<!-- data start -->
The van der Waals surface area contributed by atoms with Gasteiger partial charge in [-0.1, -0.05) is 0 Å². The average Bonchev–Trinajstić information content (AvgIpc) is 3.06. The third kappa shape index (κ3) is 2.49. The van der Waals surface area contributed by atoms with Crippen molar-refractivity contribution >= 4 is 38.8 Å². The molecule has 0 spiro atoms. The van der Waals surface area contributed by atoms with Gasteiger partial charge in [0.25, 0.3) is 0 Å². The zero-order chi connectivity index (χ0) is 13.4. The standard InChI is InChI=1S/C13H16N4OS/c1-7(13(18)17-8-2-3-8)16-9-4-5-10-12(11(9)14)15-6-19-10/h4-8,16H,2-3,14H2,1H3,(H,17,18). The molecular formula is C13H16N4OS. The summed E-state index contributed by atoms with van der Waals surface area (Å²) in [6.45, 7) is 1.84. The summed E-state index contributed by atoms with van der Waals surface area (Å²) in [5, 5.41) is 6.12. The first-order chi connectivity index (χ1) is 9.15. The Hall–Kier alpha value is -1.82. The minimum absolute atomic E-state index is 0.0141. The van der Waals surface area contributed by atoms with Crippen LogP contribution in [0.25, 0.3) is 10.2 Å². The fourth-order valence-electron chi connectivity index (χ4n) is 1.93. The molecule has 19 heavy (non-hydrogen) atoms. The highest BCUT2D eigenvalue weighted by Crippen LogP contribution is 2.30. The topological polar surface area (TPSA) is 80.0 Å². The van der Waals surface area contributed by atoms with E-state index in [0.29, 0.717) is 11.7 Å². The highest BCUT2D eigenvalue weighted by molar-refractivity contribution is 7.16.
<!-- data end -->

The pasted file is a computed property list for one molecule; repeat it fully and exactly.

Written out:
The van der Waals surface area contributed by atoms with Gasteiger partial charge in [-0.1, -0.05) is 0 Å². The average Bonchev–Trinajstić information content (AvgIpc) is 3.06. The third kappa shape index (κ3) is 2.49. The van der Waals surface area contributed by atoms with Crippen molar-refractivity contribution >= 4 is 38.8 Å². The molecule has 0 spiro atoms. The van der Waals surface area contributed by atoms with Gasteiger partial charge in [0.25, 0.3) is 0 Å². The zero-order chi connectivity index (χ0) is 13.4. The standard InChI is InChI=1S/C13H16N4OS/c1-7(13(18)17-8-2-3-8)16-9-4-5-10-12(11(9)14)15-6-19-10/h4-8,16H,2-3,14H2,1H3,(H,17,18). The molecular formula is C13H16N4OS. The summed E-state index contributed by atoms with van der Waals surface area (Å²) in [6.45, 7) is 1.84. The summed E-state index contributed by atoms with van der Waals surface area (Å²) in [5, 5.41) is 6.12. The first-order chi connectivity index (χ1) is 9.15. The Hall–Kier alpha value is -1.82. The minimum absolute atomic E-state index is 0.0141. The van der Waals surface area contributed by atoms with Crippen LogP contribution in [0.25, 0.3) is 10.2 Å². The fourth-order valence-electron chi connectivity index (χ4n) is 1.93. The molecule has 19 heavy (non-hydrogen) atoms. The highest BCUT2D eigenvalue weighted by Crippen LogP contribution is 2.30. The topological polar surface area (TPSA) is 80.0 Å². The van der Waals surface area contributed by atoms with E-state index in [0.29, 0.717) is 11.7 Å². The highest BCUT2D eigenvalue weighted by molar-refractivity contribution is 7.16.